On Sunday we looked at the topic of forgiveness. Forgiveness. I think. is something we all like when it happens to us, but find it difficult to give. We find it easy to give when someone takes all the right steps to earn the forgiveness, but giving it freely is hard.
So the question we looked at was this: Is it possible to forgive someone in the worst of situations? Where they are unrepentant, don’t care, and sadistic? And to reflect on this, we talked about Louis Zamperini’s story written in the amazing book “Unbroken” (Spoiler Alert).
Zamperini was a runner, who was drafted into World War II. Through an amazing and remarkable survival story, he ends up captured by the Japanese and put in a POW camp. The story that follows cannot be told in a few paragraphs with justice, but the basics is this. He was beaten, tortured, and abused for years. It was a brutal time, specifically abused by one guard nickednamed the Bird.
The question is, in a situation like this, is forgiveness possible? Is it an option? Is it even right to do?
If you are a follower of Jesus, the answer is simple but hard. Forgiveness is not only an option, it is the only option. Jesus says this in the Sermon on the Mount, “You have heard that the law of Moses says, Love your neighbor and hate your enemy. But I say, love your enemies! Pray for those who persecute you.” He continues a few chapters later saying, “If you forgive those who sin against you, your heavenly Father will forgive you. But if you refuse to forgive others, your Father will not forgive your sins”.
For Jesus it seems like forgiveness is the only option. And this teaching of Jesus’ is hard, and one I want to skim over rather than practice. I don’t want to forgive my enemies, I want to see them brought to justice. I don’t want to forgive those who hurt me, I want to hurt them back.
But here Jesus’ teaching pushes past what we want and feel, to what is actually best for us. And when Jesus is calling for forgiveness he is not calling for us to forget or stay in abusive situations. That’s not what forgiveness is. What he is calling for is for us to let go, and to end the cycle of hurt and revenge.
Jesus knows that to hold onto bitterness, hurt, anger, and vengeance doesn’t do anything but poison our own soul. To live with unforgiveness is to live with ghosts, haunted and hurt by our own choosing.
So is it possible to forgive even in the most hellish circumstances? Well the example of Jesus shows that it is. Even as he is killed he says, “Father forgive them”. And it’s Jesus’ example that even allows Louis Zamperini at the end to forgive his abuser. He doesn’t pretend that the abuses weren’t real, horrible, and absolutely wrong. He states the hurt he felt, but then he states his forgiveness. He says, that Christ said, “Forgive your enemies and pray for them” and he did that. He goes on to say that, “Love has replaced the hate I had for you.”
So is it possible to forgive even in the most difficult situations? Yes, but of course it is hard.
But sometimes the hardest things are the best things to do. To choose to live with unforgiveness hurts you, and no one else. So we ended the sermon with challenging people to forgive those who hurt them, big or small. To no longer live with ghosts and unforgiveness, but to let forgiveness start a fresh start in them.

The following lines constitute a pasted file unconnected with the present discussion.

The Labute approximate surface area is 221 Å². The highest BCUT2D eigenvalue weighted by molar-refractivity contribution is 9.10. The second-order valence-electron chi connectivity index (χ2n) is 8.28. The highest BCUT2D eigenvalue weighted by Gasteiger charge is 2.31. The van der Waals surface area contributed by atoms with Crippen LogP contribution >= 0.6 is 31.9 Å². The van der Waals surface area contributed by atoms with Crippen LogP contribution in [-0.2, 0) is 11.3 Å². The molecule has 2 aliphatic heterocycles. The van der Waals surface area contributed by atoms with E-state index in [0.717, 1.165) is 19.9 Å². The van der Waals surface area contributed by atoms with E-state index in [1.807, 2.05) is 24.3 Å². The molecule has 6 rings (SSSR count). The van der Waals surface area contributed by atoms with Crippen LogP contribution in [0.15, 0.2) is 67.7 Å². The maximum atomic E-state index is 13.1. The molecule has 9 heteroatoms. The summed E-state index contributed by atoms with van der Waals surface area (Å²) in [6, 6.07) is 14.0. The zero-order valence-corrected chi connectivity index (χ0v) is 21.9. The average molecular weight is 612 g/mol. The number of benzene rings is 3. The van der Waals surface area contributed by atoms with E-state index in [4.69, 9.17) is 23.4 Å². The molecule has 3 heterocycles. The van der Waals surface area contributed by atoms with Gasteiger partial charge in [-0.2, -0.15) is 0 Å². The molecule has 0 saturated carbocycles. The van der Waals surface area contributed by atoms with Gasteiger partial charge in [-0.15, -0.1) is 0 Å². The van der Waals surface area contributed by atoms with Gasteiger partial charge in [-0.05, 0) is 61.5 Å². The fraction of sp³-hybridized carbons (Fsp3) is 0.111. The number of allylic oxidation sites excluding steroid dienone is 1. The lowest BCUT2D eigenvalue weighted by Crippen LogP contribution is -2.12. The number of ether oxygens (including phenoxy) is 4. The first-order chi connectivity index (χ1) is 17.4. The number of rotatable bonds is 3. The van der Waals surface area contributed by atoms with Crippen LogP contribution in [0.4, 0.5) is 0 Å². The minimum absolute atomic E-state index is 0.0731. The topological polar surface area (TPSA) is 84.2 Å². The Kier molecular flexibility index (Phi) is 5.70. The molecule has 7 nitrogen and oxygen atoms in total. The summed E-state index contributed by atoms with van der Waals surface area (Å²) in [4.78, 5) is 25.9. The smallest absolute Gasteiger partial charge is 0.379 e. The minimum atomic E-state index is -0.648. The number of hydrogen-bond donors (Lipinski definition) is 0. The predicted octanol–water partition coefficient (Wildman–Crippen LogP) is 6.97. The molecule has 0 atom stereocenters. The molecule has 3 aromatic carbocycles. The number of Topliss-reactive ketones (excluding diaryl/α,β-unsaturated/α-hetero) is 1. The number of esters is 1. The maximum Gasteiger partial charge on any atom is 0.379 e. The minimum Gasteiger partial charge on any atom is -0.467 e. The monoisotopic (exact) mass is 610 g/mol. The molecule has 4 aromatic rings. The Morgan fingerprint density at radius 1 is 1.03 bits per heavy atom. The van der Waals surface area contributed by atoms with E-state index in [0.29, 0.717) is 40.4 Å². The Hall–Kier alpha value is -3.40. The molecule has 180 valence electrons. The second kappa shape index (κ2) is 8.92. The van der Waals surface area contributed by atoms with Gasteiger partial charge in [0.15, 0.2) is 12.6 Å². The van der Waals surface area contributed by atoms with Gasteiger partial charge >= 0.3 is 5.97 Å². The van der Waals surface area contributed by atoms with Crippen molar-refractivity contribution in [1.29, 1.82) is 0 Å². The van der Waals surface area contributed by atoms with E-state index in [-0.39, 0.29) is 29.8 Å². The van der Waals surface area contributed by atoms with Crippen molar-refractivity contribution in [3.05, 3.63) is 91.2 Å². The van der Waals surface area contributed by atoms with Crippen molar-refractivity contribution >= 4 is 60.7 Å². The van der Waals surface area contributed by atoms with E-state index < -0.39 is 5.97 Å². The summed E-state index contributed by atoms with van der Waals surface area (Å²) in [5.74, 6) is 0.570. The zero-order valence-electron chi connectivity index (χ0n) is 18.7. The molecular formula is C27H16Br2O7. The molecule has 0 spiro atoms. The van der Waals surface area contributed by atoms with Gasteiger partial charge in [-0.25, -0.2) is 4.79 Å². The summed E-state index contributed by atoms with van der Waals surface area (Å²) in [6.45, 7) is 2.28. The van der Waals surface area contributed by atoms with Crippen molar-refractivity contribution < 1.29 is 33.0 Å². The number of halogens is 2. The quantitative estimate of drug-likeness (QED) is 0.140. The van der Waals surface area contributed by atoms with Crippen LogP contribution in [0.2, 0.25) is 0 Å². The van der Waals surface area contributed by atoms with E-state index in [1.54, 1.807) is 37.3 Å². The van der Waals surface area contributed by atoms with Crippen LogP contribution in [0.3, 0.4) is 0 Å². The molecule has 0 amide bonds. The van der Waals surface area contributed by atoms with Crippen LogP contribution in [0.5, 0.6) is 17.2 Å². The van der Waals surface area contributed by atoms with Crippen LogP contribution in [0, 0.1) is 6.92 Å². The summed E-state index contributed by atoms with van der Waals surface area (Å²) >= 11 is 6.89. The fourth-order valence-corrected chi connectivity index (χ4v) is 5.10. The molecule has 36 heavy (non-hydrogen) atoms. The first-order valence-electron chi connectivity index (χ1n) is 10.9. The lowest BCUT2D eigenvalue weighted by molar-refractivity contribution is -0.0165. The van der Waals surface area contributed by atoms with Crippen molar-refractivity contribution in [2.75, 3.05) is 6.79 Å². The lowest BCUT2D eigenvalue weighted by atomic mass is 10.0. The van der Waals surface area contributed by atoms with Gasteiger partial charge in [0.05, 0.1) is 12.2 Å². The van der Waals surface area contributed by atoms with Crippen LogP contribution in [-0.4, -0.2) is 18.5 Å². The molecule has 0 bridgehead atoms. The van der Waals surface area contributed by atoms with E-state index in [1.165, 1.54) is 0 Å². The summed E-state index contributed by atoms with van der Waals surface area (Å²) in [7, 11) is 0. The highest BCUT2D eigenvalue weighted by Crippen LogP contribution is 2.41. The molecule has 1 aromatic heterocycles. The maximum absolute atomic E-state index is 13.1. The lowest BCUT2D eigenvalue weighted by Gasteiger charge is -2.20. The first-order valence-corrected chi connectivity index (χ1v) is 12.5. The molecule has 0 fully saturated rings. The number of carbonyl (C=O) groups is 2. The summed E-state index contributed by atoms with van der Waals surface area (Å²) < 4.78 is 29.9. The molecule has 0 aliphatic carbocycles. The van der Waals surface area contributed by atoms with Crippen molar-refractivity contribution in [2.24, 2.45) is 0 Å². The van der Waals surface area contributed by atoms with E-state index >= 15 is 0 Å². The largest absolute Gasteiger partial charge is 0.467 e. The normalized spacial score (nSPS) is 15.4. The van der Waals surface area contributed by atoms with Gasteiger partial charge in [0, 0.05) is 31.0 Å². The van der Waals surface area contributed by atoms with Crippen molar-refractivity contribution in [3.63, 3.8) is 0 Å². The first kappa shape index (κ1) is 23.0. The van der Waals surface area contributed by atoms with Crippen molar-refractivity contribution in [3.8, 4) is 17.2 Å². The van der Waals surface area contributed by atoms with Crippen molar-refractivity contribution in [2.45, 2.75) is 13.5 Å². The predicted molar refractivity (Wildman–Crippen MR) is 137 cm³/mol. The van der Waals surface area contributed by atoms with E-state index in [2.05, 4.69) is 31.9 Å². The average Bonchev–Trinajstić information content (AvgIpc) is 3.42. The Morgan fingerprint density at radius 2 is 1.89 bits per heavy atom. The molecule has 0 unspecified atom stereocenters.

Brian Zahnd writes,
“Conventional forgiveness, easy forgiveness, reasonable forgiveness is what most rationally minded people are willing to engage in. Christ’s followers are called to radical forgiveness, unreasonable forgiveness, reckless forgiveness, endless forgiveness, seemingly impossible forgiveness.”
He’s right – that’s our calling. Now let’s live it out.
Big Idea: Forgive your enemies, and pray for them
- Band-Aids don’t fix bullet holes, you say sorry just for show, you live like that you live with ghosts – Taylor Swift
- How is forgiveness possible in a hellish circumstance?
- Enemies are by almost definition, people we don’t love
- Forgiveness is not a feeling. Forgiveness is a choice to end the cycle of revenge and leave justice in the hands of God. Brian Zahnd
- Jesus not only expects us to forgive. He commands us to forgive
- When we choose not to forgive, we cut ourselves off from the heart of God, because God, at his heart, is forgiveness.
- When we choose not to forgive, we don’t hurt the one who hurt us, we hurt ourselves.
- Forgiveness does not mean forgetting or staying in abusive situations or relationships.
- Conventional forgiveness, easy forgiveness, reasonable forgiveness is what most rationally minded people are willing to engage in. Christ’s followers are called to radical forgiveness, unreasonable forgiveness, reckless forgiveness, endless forgiveness, seemingly impossible forgiveness. Brian Zahnd
Adult Discussion Questions:
What stuck out to you from the sermon? What was challenging to you? How did God speak to you through it? What was new? What were your first impressions to the topic for today? What do you think of Louis Zamperini’s story? How do you think he was able to offer forgiveness? What happens when you choose not to forgive someone? How are bitterness and unforgiveness tied together? Who is it that you might need to forgive? Who can help you to continue to forgive them? What are the next steps with them? Do you need to just let them go, approach them, or maybe pray for them?
Discussion Questions for Young Families
Talk to your kids about how important it is to always forgive others. Ask them if there is anyone they need to forgive, and then spend time doing that. It’s also a great time to ask for their forgiveness, for the times you’ve been an imperfect parent or guardian. Why not practice with them what we hope to see?
Challenge for the Week: Forgive your enemies.
2 thoughts on “Why Forgiveness is So Hard, and Why We Need To Do It”
I can always count on your posts to challenge and encourage. Thank you
Thanks so much – that means a lot to me!